Downtown Annapolis is a National Historic District that’s packed with restaurants, bars, galleries and hotels, all within a short walk to City Dock, the Naval Academy and Navy-Marine Corps Memorial Stadium. The Annapolis Waterfront Hotel sits on the harbor, just steps from the City Dock and the academy, and offers 14,000 square feet of event space. The Westin Annapolis and the Graduate Annapolis are other downtown venues popular with military reunions.
The academy’s 1903 Dahlgren Hall houses the Drydock Restaurant, which can seat 150 in the dining room, with additional seating for 32 in the adjacent indoor cafe area; Assembly Hall can host events for up to 400 guests. The academy’s most famous venue is Memorial Stadium, which has nearly 20,000 square feet of function space.
For reunion groups that want to get on the water, Watermark Journey offers boat cruises and walking tours, and groups can arrange public or private tours aboard Schooner Woodwind’s two 74-foot wooden schooners. Last summer, the Annapolis Maritime Museum began offering tours aboard the Wilma Lee, a restored 1940 Chesapeake Bay skipjack.
Fort Leavenworth was built on the western banks of the Missouri River in 1827, making it one of the oldest active U.S. Army posts in the country and the oldest permanent settlement in Kansas. The city of Leavenworth, founded in 1854, was the first city incorporated in the Kansas territory, earning it the moniker First City.
The fort, the city’s history and its proximity to Kansas City make it ideal for military reunions, whether groups stay in Leavenworth or visit for day trips, said Kristi Lee, director of tourism for the Leavenworth Convention and Visitors Bureau.
Groups can tour Fort Leavenworth, but visitors must have Department of Defense ID cards, or civilians must register for a day pass. The CVB provides step-on guides “who know the history of the fort inside and out,” Lee said. Tours usually start at the Buffalo Soldier Monument and Circle of Firsts statue garden that honors Black military members. Groups also go by the National Cemetery and visit the Frontier Army Museum. Visitors can explore interpretive kiosks where the U.S. Disciplinary Barracks prison once stood. The driving tour also shows where Lewis and Clark camped and the Santa Fe and Oregon trails.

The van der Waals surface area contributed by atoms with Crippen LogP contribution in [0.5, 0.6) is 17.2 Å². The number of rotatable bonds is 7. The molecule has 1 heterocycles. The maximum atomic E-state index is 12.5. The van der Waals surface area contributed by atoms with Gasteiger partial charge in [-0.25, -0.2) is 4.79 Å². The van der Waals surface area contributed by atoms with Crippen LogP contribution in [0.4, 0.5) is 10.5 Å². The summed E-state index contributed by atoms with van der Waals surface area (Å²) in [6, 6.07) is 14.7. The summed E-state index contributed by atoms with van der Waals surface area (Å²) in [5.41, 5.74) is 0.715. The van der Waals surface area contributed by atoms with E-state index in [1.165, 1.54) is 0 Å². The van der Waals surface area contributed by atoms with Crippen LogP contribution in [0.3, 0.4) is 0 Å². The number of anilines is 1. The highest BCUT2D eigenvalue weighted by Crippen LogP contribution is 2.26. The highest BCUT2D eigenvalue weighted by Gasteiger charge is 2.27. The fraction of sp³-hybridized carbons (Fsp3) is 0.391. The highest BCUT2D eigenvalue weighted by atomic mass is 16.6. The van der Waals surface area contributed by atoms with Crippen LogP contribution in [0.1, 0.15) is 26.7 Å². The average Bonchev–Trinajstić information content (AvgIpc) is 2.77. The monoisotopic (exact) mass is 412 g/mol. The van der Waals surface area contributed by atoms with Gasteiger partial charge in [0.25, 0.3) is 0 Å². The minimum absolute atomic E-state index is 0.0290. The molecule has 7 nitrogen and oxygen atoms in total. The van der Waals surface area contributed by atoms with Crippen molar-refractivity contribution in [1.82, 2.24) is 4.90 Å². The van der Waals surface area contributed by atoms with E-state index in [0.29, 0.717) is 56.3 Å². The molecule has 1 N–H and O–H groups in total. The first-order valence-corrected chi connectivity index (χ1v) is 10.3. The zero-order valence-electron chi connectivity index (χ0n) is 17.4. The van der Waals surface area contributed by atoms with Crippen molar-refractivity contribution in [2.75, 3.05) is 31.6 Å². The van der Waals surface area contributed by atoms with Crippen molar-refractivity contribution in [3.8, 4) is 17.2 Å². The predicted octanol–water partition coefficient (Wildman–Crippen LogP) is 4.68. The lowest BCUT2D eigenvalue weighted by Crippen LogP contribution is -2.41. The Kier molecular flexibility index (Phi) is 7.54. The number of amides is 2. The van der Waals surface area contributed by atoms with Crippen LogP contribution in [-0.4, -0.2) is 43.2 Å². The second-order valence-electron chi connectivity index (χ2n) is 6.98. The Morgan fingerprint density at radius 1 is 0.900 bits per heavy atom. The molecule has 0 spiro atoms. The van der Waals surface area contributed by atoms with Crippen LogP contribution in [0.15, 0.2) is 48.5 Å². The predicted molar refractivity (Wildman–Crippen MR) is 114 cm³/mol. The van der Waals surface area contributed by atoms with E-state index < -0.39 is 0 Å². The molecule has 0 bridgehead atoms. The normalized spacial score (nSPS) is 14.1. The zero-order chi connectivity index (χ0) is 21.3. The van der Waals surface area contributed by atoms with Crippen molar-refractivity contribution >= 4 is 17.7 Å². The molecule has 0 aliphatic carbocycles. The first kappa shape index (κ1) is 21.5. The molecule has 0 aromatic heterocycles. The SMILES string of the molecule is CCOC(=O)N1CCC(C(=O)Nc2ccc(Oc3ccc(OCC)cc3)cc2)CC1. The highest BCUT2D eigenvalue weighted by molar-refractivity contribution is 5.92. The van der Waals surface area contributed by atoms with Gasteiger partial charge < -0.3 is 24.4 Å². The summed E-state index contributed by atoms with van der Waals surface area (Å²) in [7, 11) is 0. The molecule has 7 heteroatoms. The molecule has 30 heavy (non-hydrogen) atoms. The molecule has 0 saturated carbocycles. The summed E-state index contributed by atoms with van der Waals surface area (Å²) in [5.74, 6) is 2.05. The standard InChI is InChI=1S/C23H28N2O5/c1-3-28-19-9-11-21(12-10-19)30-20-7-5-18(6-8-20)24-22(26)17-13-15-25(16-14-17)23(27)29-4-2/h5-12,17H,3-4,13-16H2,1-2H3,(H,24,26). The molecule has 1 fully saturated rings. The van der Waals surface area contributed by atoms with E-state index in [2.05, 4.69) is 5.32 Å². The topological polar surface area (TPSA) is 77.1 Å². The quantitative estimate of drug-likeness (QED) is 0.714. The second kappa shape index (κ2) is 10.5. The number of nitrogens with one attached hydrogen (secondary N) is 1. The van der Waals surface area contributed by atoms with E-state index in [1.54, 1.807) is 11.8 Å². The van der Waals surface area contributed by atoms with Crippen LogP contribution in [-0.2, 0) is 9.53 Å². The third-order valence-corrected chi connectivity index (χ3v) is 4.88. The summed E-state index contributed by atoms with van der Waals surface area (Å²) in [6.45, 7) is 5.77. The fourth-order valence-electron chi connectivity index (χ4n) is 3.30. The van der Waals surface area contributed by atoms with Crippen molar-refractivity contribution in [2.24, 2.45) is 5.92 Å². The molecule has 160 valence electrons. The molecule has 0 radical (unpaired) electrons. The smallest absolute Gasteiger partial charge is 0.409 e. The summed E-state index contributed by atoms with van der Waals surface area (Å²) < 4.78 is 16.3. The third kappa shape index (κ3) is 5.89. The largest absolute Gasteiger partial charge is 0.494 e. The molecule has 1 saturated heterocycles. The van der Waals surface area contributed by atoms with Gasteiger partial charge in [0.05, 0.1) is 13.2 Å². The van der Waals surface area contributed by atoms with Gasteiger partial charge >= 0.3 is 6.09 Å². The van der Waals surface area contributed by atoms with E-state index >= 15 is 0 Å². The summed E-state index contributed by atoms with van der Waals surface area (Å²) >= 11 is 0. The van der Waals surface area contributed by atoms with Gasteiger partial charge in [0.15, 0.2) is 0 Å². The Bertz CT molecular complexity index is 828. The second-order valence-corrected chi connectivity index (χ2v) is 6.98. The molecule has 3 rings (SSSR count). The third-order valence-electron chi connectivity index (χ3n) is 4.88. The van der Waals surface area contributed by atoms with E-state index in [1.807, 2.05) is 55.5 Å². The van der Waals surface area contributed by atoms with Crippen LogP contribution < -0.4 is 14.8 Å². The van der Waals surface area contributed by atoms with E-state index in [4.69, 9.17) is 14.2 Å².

Reunion groups can also stay on-base at the 308-room Holiday Inn Express, though guests have to register with the base. Off-base, two Hilton properties and two Marriotts bring the city’s total portfolio to 669 rooms.
The Riverfront Community Center is housed in the 53,000-square-foot, restored 1888 Union Depot Train Station and has a patio that overlooks the Missouri River.
In 2010, U.S. Army base Fort Lewis merged with McChord Air Force Base to become Joint Base Lewis-McChord, forming one of the nation’s largest duty stations. Joint Base is operated as one installation, and both Fort Lewis and McChord Field sit along Interstate 5 just south of Tacoma, with easy access to Seattle and Sea-Tac Airport, just 30 miles north.
“A lot of veterans are traveling with their families, and we really do appeal to all ages and family members,” said Chelene Potvin-Bird, vice president of sales for Travel Tacoma.
The Lewis Army Museum is accessible to the public without a visitor’s pass and offers group tours. In the museum, which is housed in the historic Red Shield Inn, visitors will see military vehicles, dioramas, uniforms, munitions and other memorabilia. McChord Air Museum displays a variety of aircraft, including bombers, cargo planes and fighter jets, on-base at Heritage Hill Airpark.
Former Buffalo Soldier William Jones founded The 9th and 10th Horse Cavalry Buffalo Soldiers Museum in 2005, and his daughter, Jackie Jones-Hook, runs it today. She leads intimate group tours through the small house, where exhibits highlight the contributions of Black soldiers throughout history.
War Memorial Park serves as a jumping-off point to walk across the Tacoma Narrows Bridge. In Point Defiance Park, Fort Nisqually Living History Museum offers guided tours while re-enactors give demonstrations. The museum recently built an escape room, where groups can don period costumes and even try to solve the mystery by lantern light at night.
On the waterfront, visitors can explore Ruston Way Waterfront, go kayaking or take a boat tour, and groups usually include a trip to Mount Rainier National Park.